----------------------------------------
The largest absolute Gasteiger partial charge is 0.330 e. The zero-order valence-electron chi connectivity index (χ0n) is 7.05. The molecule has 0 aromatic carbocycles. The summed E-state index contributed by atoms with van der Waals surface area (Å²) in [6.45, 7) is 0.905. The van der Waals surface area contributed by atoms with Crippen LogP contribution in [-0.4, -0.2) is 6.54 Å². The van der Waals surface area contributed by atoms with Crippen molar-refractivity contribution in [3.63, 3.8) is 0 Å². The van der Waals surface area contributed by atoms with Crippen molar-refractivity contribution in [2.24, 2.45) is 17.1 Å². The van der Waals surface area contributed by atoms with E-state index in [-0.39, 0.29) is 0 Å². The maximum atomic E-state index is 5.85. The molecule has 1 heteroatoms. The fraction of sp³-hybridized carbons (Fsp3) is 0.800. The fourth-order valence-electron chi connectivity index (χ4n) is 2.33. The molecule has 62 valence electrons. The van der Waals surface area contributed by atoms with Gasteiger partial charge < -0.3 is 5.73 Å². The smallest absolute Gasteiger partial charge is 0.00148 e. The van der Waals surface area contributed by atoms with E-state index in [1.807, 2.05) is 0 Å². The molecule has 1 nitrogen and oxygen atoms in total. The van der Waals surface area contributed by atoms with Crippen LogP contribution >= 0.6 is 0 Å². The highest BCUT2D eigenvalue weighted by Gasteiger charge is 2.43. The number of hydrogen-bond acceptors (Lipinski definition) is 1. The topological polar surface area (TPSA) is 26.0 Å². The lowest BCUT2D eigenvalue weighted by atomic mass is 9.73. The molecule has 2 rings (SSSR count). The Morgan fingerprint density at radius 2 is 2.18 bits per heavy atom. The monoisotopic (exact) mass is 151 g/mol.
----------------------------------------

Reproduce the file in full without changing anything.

The largest absolute Gasteiger partial charge is 0.330 e. The zero-order valence-electron chi connectivity index (χ0n) is 7.05. The molecule has 0 aromatic carbocycles. The summed E-state index contributed by atoms with van der Waals surface area (Å²) in [6.45, 7) is 0.905. The van der Waals surface area contributed by atoms with Crippen LogP contribution in [-0.4, -0.2) is 6.54 Å². The van der Waals surface area contributed by atoms with Crippen molar-refractivity contribution in [3.63, 3.8) is 0 Å². The van der Waals surface area contributed by atoms with Crippen molar-refractivity contribution in [2.24, 2.45) is 17.1 Å². The van der Waals surface area contributed by atoms with E-state index in [-0.39, 0.29) is 0 Å². The maximum atomic E-state index is 5.85. The molecule has 1 heteroatoms. The fraction of sp³-hybridized carbons (Fsp3) is 0.800. The fourth-order valence-electron chi connectivity index (χ4n) is 2.33. The molecule has 62 valence electrons. The van der Waals surface area contributed by atoms with Gasteiger partial charge < -0.3 is 5.73 Å². The smallest absolute Gasteiger partial charge is 0.00148 e. The van der Waals surface area contributed by atoms with E-state index in [1.807, 2.05) is 0 Å². The molecule has 1 nitrogen and oxygen atoms in total. The van der Waals surface area contributed by atoms with Crippen LogP contribution >= 0.6 is 0 Å². The highest BCUT2D eigenvalue weighted by Gasteiger charge is 2.43. The number of hydrogen-bond acceptors (Lipinski definition) is 1. The topological polar surface area (TPSA) is 26.0 Å². The lowest BCUT2D eigenvalue weighted by atomic mass is 9.73. The molecule has 2 rings (SSSR count). The Morgan fingerprint density at radius 2 is 2.18 bits per heavy atom. The monoisotopic (exact) mass is 151 g/mol.